Since launching her studio, Claudia Lis has focused on developing a quiet body of celadon wares inspired by historic examples of Oriental stoneware and porcelain. She assembles her ceramics in groups united by their related forms and subtle variations in colour, thereby creating a still-life atmosphere around her pieces.
Iron oxide in a variety of forms and particle sizes is central to her work. The soft green shades of her celadon glazes are derived from additions of finely ground iron oxide to the base glaze. The same material, in the form of rust flakes implanted into the dusty glaze layer, migrates through the molten glaze during firing, thereby creating intricate markings reminiscent of ink stains on blotting paper, scorch marks and microscopic organisms. More recent experiments have included the use of wire wool strands, bronze, silver and copper oxide powders to create variations on the theme of metal-induced staining. On some of her pieces Lis uses fine, linear incisions to achieve graphic effects, which are emphasized in their clarity by pooling of the glaze in the recesses.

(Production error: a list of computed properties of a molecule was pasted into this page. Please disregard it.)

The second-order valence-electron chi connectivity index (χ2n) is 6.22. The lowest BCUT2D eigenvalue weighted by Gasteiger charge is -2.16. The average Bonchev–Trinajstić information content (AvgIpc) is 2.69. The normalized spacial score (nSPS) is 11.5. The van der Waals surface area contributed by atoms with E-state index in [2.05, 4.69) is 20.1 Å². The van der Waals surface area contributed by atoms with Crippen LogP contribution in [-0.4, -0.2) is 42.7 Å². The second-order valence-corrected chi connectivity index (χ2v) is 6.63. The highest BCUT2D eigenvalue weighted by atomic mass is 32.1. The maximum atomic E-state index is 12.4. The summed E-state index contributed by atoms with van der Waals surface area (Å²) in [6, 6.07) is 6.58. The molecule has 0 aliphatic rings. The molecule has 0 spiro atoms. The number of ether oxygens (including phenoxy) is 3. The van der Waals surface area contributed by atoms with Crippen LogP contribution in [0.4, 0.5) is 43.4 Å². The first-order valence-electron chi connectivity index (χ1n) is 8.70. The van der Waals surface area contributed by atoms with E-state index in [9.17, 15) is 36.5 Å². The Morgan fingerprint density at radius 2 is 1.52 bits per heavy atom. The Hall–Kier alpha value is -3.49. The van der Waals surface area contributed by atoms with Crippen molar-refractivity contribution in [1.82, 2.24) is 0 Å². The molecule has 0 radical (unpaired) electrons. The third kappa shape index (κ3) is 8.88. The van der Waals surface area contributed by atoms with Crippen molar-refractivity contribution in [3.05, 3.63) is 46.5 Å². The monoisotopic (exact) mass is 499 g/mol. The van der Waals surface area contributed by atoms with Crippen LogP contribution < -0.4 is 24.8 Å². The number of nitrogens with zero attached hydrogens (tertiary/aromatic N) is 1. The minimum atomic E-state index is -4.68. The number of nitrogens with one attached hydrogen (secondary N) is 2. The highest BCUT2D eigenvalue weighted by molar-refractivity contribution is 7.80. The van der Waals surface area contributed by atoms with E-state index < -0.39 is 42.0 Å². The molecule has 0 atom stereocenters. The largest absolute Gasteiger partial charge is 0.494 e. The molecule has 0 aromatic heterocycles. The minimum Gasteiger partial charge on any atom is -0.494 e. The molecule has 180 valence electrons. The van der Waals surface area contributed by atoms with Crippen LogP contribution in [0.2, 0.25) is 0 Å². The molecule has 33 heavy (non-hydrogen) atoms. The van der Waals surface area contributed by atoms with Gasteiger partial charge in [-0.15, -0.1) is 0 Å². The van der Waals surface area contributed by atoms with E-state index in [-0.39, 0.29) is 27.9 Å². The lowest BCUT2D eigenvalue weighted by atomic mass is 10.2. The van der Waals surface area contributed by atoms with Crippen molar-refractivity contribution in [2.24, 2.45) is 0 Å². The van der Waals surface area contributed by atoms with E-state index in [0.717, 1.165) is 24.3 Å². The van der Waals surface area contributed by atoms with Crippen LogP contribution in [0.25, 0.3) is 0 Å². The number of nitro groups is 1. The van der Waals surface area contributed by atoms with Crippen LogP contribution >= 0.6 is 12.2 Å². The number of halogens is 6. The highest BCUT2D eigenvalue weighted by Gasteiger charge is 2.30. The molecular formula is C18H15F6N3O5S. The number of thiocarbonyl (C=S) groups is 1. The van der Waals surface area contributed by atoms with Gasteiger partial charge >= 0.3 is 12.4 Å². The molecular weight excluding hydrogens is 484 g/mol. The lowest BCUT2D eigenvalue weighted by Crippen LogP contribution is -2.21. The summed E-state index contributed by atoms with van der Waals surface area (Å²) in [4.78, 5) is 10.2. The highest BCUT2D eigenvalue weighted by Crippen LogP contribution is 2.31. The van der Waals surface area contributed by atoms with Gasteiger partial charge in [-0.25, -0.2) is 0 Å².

Lis aims to encourage with her work a restful but inquisitive state of mind. Inspired by John Keats’ “Song of Opposites‘, her aesthetic brings together opposing forces such as randomness and control, immaculate surface and blemish, subtle colours and harsh contrast. By uniting them in one piece she stresses the complementary character of these opposites and the potential for beauty and reconciliation that lies within these unresolved tensions.